So, be patient and let me tell you that story. First, let’s fast forward around 36 years in time. Alan and I are at the Federal Police building in Rio de Janeiro, presenting the documents related to our wedding — that should take place in less than 30 days; otherwise, Alan would be “invited” to leave the country. Yep, everything in our lives is intense as that, as we consider a born procrastinator husband and a card-carrying complicated wife. There, I found out that without a Brazilian Birth Certificate — for which I would need the nationality option term, “abandoned” by the efficient and outstanding Dr. Raul after my father’s death —, the wedding wouldn’t take place. Neither of the other documents was of any worth, nor my voter ID, passport, ID, social security number… Nothing would do.
Dear friends, I must confess I freaked out. Due to a little detail from my “past”, every occasion I’d needed any kind of official document, during my entire life, I would have to face severe anxiety. Not to mention all the threats from the Border Police, making me feel as a stateless person in my own country, trying to force the notorious yellow passport down my throat.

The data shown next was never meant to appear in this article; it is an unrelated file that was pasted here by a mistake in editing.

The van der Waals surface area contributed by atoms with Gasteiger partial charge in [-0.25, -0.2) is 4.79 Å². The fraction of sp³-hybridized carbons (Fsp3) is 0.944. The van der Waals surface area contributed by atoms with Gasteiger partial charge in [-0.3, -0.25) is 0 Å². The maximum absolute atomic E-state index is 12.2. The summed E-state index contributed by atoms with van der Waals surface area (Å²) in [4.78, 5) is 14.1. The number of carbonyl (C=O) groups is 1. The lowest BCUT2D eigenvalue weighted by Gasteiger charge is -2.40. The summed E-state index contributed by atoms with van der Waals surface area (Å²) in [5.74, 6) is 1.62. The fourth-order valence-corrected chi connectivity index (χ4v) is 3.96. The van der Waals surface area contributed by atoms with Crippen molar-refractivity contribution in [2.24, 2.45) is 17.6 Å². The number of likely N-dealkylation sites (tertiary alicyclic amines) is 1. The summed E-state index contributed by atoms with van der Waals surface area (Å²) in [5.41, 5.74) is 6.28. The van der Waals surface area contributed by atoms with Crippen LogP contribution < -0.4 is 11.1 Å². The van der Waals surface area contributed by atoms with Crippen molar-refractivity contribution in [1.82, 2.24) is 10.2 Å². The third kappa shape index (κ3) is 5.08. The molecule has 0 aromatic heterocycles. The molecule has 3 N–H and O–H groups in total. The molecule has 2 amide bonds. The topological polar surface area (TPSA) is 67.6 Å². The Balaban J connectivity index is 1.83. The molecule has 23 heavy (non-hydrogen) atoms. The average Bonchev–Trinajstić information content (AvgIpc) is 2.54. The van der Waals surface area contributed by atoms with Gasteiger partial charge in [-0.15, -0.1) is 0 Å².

I’ve counted on a bit of luck. As everything always changes in Brazil, so it happened that the law granting the right of option had also changed in a given year, and the irreparably missed deadline, by the time I was 18, had also expired. I was finally able to request my nationality whenever I wanted. But, due to Alan’s urgency, and the tangled meanderings of the Brazilian bureaucracy, I would surely need a lawyer.